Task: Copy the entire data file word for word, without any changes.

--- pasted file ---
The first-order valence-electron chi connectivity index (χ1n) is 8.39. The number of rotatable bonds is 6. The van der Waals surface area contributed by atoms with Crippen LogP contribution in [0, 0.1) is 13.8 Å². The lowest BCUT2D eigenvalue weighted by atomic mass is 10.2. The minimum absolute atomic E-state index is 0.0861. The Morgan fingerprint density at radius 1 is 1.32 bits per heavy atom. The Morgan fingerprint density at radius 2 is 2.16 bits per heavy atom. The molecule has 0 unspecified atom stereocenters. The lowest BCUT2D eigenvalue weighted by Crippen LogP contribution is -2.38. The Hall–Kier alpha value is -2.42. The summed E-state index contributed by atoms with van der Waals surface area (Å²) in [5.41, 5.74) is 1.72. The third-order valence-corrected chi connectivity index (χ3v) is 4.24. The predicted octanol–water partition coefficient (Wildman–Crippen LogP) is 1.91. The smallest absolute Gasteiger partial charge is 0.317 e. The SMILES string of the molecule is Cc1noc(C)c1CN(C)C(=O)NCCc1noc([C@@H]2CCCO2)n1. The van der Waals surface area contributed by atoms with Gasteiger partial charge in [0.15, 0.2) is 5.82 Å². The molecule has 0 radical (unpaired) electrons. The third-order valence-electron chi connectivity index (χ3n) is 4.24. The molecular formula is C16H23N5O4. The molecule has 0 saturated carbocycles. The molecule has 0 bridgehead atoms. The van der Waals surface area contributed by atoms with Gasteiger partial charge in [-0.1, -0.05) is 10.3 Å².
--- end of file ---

The first-order valence-electron chi connectivity index (χ1n) is 8.39. The number of rotatable bonds is 6. The van der Waals surface area contributed by atoms with Crippen LogP contribution in [0, 0.1) is 13.8 Å². The lowest BCUT2D eigenvalue weighted by atomic mass is 10.2. The minimum absolute atomic E-state index is 0.0861. The Morgan fingerprint density at radius 1 is 1.32 bits per heavy atom. The Morgan fingerprint density at radius 2 is 2.16 bits per heavy atom. The molecule has 0 unspecified atom stereocenters. The lowest BCUT2D eigenvalue weighted by Crippen LogP contribution is -2.38. The Hall–Kier alpha value is -2.42. The summed E-state index contributed by atoms with van der Waals surface area (Å²) in [5.41, 5.74) is 1.72. The third-order valence-corrected chi connectivity index (χ3v) is 4.24. The predicted octanol–water partition coefficient (Wildman–Crippen LogP) is 1.91. The smallest absolute Gasteiger partial charge is 0.317 e. The SMILES string of the molecule is Cc1noc(C)c1CN(C)C(=O)NCCc1noc([C@@H]2CCCO2)n1. The van der Waals surface area contributed by atoms with Gasteiger partial charge in [0.15, 0.2) is 5.82 Å². The molecule has 0 radical (unpaired) electrons. The third-order valence-electron chi connectivity index (χ3n) is 4.24. The molecular formula is C16H23N5O4. The molecule has 0 saturated carbocycles. The molecule has 0 bridgehead atoms. The van der Waals surface area contributed by atoms with Gasteiger partial charge in [-0.1, -0.05) is 10.3 Å².